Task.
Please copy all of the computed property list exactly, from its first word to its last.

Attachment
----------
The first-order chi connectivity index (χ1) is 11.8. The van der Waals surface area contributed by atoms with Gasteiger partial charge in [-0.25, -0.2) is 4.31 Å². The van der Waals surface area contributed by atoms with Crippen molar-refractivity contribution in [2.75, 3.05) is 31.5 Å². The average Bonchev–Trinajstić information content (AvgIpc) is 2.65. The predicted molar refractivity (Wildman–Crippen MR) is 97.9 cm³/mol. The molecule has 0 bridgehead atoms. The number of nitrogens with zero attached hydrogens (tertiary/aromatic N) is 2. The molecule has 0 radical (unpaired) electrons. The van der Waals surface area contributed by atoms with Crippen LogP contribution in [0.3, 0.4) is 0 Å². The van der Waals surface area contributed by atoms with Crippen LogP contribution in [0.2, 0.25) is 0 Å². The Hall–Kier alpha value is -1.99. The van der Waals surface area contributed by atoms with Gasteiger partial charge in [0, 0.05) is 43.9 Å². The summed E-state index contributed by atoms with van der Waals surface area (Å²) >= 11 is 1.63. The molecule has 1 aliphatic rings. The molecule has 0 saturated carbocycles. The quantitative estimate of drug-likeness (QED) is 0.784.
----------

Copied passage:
The first-order chi connectivity index (χ1) is 11.8. The van der Waals surface area contributed by atoms with Gasteiger partial charge in [-0.25, -0.2) is 4.31 Å². The van der Waals surface area contributed by atoms with Crippen molar-refractivity contribution in [2.75, 3.05) is 31.5 Å². The average Bonchev–Trinajstić information content (AvgIpc) is 2.65. The predicted molar refractivity (Wildman–Crippen MR) is 97.9 cm³/mol. The molecule has 0 bridgehead atoms. The number of nitrogens with zero attached hydrogens (tertiary/aromatic N) is 2. The molecule has 0 radical (unpaired) electrons. The van der Waals surface area contributed by atoms with Crippen LogP contribution in [0.3, 0.4) is 0 Å². The van der Waals surface area contributed by atoms with Crippen LogP contribution in [0.2, 0.25) is 0 Å². The Hall–Kier alpha value is -1.99. The van der Waals surface area contributed by atoms with Gasteiger partial charge in [0, 0.05) is 43.9 Å². The summed E-state index contributed by atoms with van der Waals surface area (Å²) >= 11 is 1.63. The molecule has 1 aliphatic rings. The molecule has 0 saturated carbocycles. The quantitative estimate of drug-likeness (QED) is 0.784.